breaking news


When can an airline force a ticketed passenger off a plane?

Published: Monday, April 10, 2017 @ 6:10 PM

Why Passengers Get Bumped and What They Can Get For it

News of a man being forcibly removed from a United Airlines flight on Sunday after not voluntarily giving up his seat is making the rounds, raising questions about what authority airlines have to remove ticketed passengers in situations of overbooking.

>> Read more trending news

According to accounts from passengers on the flight, which was leaving from Chicago O’Hare International Airport and bound for Louisville, the airline wanted the seats for employees who needed to travel to be at work the next day. Cellphone video from the aircraft shows a man who said he was a doctor being forced from his seat and dragged down the aisle of the plane as onlookers screamed, “Oh, my God!” 

Related: Man forcibly removed from flight after not voluntarily giving up seat on overbooked flight

It hasn’t been a great few months for United Airlines. In March, the airline received widespread criticism for barring two teens from their flight because they were wearing leggings.

So in what situations do the airlines have the right to force ticketed passengers from a plane? And what is the protocol for doing so?

According to the U.S. Department of Transportation, overbooking is legal, with most airlines overbooking their scheduled flights to a certain extent in order to compensate for no-shows. When overselling occurs, the DOT requires airlines to ask people to give up their seats voluntarily in exchange for compensation. If no one volunteers, the airline may then bump passengers involuntarily, although they too are entitled to compensation.

According to United’s Contract of Carriage, “If a flight is oversold, no one may be denied boarding against his/her will until UA or other carrier personnel first ask for volunteers who will give up their reservations willingly in exchange for compensation as determined by UA. If there are not enough volunteers, other passengers may be denied boarding involuntarily in accordance with UA’s boarding priority.”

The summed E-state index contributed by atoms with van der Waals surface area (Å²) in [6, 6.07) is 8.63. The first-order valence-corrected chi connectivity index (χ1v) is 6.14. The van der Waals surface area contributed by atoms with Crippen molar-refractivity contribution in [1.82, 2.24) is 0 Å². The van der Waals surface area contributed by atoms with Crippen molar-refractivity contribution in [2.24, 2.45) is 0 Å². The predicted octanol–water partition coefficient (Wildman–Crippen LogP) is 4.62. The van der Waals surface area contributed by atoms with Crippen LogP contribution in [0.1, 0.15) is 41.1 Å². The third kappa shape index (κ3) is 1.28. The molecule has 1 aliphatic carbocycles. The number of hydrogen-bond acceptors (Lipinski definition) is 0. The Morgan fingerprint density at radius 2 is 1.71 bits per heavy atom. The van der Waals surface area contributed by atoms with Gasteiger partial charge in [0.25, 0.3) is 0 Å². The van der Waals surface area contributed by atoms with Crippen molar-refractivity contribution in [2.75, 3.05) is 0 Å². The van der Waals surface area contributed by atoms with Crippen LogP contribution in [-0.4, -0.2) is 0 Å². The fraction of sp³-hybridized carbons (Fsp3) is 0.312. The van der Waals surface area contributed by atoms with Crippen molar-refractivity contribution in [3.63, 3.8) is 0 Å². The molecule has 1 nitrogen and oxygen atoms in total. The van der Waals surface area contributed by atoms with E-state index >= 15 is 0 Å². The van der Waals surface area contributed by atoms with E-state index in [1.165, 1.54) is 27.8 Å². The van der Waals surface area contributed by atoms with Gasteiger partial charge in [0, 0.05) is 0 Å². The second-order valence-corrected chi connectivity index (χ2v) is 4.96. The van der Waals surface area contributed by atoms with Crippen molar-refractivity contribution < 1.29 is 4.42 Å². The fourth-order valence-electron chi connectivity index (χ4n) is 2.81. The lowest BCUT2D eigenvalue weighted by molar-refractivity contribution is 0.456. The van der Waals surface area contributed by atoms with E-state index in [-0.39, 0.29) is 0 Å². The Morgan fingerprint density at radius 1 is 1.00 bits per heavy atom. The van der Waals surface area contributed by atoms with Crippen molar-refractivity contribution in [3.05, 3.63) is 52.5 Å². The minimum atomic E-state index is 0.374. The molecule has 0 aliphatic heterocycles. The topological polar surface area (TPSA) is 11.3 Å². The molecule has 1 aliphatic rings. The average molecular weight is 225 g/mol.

The contract states that passengers with disabilities, unaccompanied minors under the age of 18 and minors ages 5-15 who use the unaccompanied minor service will be the last to be involuntarily denied boarding. It adds that “the priority of all other confirmed passengers may be determined based on a passenger’s fare class, itinerary, status of frequent flyer program membership, and the time in which the passenger presents him/herself for check-in without advanced seat assignment.”

According to the DOT’s Consumer Guide to Air Travel, airlines must give all passengers who are bumped involuntarily “a written statement describing their rights and explaining how the carrier decides who gets on an oversold flight and who doesn’t. Those travelers who don’t get to fly are frequently entitled to denied boarding compensation in the form of a check or cash. The amount depends on the price of their ticket and the length of the delay.”

DOT statistics show that, on average, only about one of every 10,000 airline passengers is bumped involuntarily, although that number can increase over the holidays and during other busy travel seasons.

United has said little about the incident but did release this response to WHAS: “Flight 3411 from Chicago to Louisville was overbooked. After our team looked for volunteers, one customer refused to leave the aircraft voluntarily and law enforcement was asked to come to the gate. We apologize for the overbook situation.”